Similar to a child, Lady Macbeth fears what’s lurking in the darkness, and takes precautions to prevent finding out. She lives in a guarded castle, but her paranoia makes her feel unsafe. Lady Macbeth’s paranoia even extends to her dreams. Lady Macbeth associates royalty with happiness however, Macbeth describes their royal lifestyle saying, “Ere we will eat our meal in fear, and sleep/In the affliction of these terrible dreams/ That shake us nightly.” (Macbeth 3.2.20-22) Lady Macbeth is afraid to fall asleep in fear of having another nightmare. Her paranoia prevents her from enjoying her life as queen and her past sins seem useless.
In this critical moment, his level of inner peace began to decrease. After the murder of the king, Macbeth couldn’t free his frenetic conscious of the horrid act he committed. His peace has been taken away and torment begins to take over as he proclaims “Methought I heard a voice cry “Sleep no more! Macbeth does murder sleep”- the innocent sleep, sleep that knits up the raveled sleave of care, the death of each day’s life, sore labor’s bath, balm of hurt minds, great nature’s second course, chief nourisher in life’s feast”(2.2.34-39). Now, Macbeth’s innocence is gone and he will no longer be able to rest peacefully.
Lady macbeth has gone crazy just like her husband. She can not become at peace. She can not sleep because Macbeth has taken sleep away. As lady macbeth sleep walks she has dreams of the murders that have occurred. Her guilt is dormant and expressed through these dreams.
Later Lady Macbeth starts sleepwalking from the guilt of helping Macbeth kill all of the people. This is a good example of guilt because he feels so bad that he isn't even making sense. He is doing strange things like talking in third person and just saying random
Duncan is murdered as he sleeps, while Lady Macbeth drugs the servants so they will sleep through the murder and the placement of the knives in their own hands. “Ere we will eat our meal in fear, and sleep/In the affliction of these terrible dreams/That shake us nightly” (III.II.17-19). After the murder of Duncan, Macbeth and Lady Macbeth begins to realize the remorse of their actions. “Me thought I heard a voice cry “Sleep no more!/Macbeth does murder sleep”--- the innocent sleep,/Sleep that knits up the ravell’d sleave of care” (II.II.35-37). Macbeth then starts to feel guilty because of his alarming choices.
Eventually, Macbeth, ridden with guilt, fear, and paranoia, commits even more murders in an attempt to secure his power; instead, he is overthrown and killed by Macduff. The downfall of the Macbeth is caused by the pulling of a thread — his first interaction with the witches — and the unraveling of his mind into insanity which is shown through his loss of empathy, his increased hostility and paranoia, and his delirious hallucinations. In the beginning of the play, Macbeth’s mental health is seemingly stable, and although he has just finished fighting a battle, his thinking is still rational. His first words spoken are: “So foul and fair a day I have not seen” (1.3.39). He shows remorse over those who were killed in the battle and recognizes that even though he has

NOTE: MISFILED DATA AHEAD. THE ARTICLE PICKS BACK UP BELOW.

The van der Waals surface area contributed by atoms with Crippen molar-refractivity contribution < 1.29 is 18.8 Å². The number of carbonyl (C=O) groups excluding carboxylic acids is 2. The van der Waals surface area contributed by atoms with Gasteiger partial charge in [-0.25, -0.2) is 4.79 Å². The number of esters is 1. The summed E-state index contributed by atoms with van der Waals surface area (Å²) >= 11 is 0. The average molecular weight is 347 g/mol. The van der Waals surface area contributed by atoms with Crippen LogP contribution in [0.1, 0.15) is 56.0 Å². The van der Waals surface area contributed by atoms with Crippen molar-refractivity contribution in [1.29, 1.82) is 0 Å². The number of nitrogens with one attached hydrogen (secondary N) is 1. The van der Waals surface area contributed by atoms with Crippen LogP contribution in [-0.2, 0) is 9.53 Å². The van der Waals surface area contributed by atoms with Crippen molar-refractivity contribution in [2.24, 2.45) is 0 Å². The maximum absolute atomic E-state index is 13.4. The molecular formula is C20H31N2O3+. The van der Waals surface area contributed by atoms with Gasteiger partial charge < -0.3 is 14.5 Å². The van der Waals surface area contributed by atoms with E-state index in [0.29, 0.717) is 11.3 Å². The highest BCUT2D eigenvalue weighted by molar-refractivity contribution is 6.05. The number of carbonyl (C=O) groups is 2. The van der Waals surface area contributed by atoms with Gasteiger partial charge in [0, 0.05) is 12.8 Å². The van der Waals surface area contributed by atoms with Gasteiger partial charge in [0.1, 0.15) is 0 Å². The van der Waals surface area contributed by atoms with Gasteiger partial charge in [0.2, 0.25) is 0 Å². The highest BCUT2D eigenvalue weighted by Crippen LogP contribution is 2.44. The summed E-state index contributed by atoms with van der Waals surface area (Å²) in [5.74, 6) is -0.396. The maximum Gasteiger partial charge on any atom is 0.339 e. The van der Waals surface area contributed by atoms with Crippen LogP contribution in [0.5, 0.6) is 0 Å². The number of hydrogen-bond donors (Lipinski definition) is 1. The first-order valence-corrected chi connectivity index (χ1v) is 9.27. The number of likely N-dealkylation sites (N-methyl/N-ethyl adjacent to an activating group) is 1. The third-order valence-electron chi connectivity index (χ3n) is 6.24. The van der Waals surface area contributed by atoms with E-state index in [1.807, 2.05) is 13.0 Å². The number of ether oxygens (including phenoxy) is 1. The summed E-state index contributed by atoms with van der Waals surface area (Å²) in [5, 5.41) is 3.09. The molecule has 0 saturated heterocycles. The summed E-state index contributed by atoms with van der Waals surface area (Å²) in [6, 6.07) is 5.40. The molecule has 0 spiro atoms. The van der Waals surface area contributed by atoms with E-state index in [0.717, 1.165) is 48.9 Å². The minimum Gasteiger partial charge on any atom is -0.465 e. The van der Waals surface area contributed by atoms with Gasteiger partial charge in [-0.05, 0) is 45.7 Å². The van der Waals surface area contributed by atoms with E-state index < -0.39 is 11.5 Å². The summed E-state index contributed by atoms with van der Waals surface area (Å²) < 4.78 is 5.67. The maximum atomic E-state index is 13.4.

A Guilty Conscience: How Guilt Drives the Powerful to Insanity Guilt is the cause of the destruction of many, particularly in Shakespeare’s Tragedy of Macbeth. As Macbeth and Lady Macbeth continue to murder for the sake of power, they embark on opposite journeys but their guilt ultimately drives them both to insanity. Macbeth goes from being driven mad with guilt, to his instability causing him to murder recklessly. His wife goes from expressing no compassion or guilt to her guilt overcoming her and driving her to madness. After the Macbeth kills Duncan, he has committed his first real murder.
Duncan is in his grave; / After life's fitful fever he sleeps well" (III.ii.22-26). “Ecstasy” in this circumstance can be take to meant a kind of insanity. This means that not only is Macbeth unable to have a moment of tranquility, he feels as though he is going crazy. All of this leads Macbeth to be jealous of Duncan and the fact that he “sleeps well,” or is dead. Essentially, Macbeth longs to embrace the truer sleep of death, because in life, he is unable to slumber or relax, and it is driving him to the brink of sanity.
Despite Lady Macbeth's suggestion of cleansing their deeds with water, no amount of water seems to be enough. Near the end, it is evident that she does not feel cleansed of her deeds and still feels guilt because as she is sleepwalking she says, "Out, damned spot; out, I say!" (Pg.213) and makes motions of rubbing he hands together as someone would if they were washing their hands. In her mind she feels the guilt and knows no amount of water will cleanse her guilt "What, will these hands ne'er be clean?" (Pg.213) and she is repeatedly trying to cleanse herself of the guilt.
Involuntary manslaughter is the unintentional killing that is a result of reckless behavior. The person was aware that their action was dangerous to life around them. The friar, nurse, and Balthasar, have all met the three conditions of involuntary manslaughter. The friar gave Juliet a sleeping potion, which was a dangerous action, and he knew it was dangerous, if something had went wrong Juliet would have died. The nurse leaving Juliet alone to make important decisions by herself was dangerous, because she ended up drinking the sleeping potion, and everyone thought she was actually dead.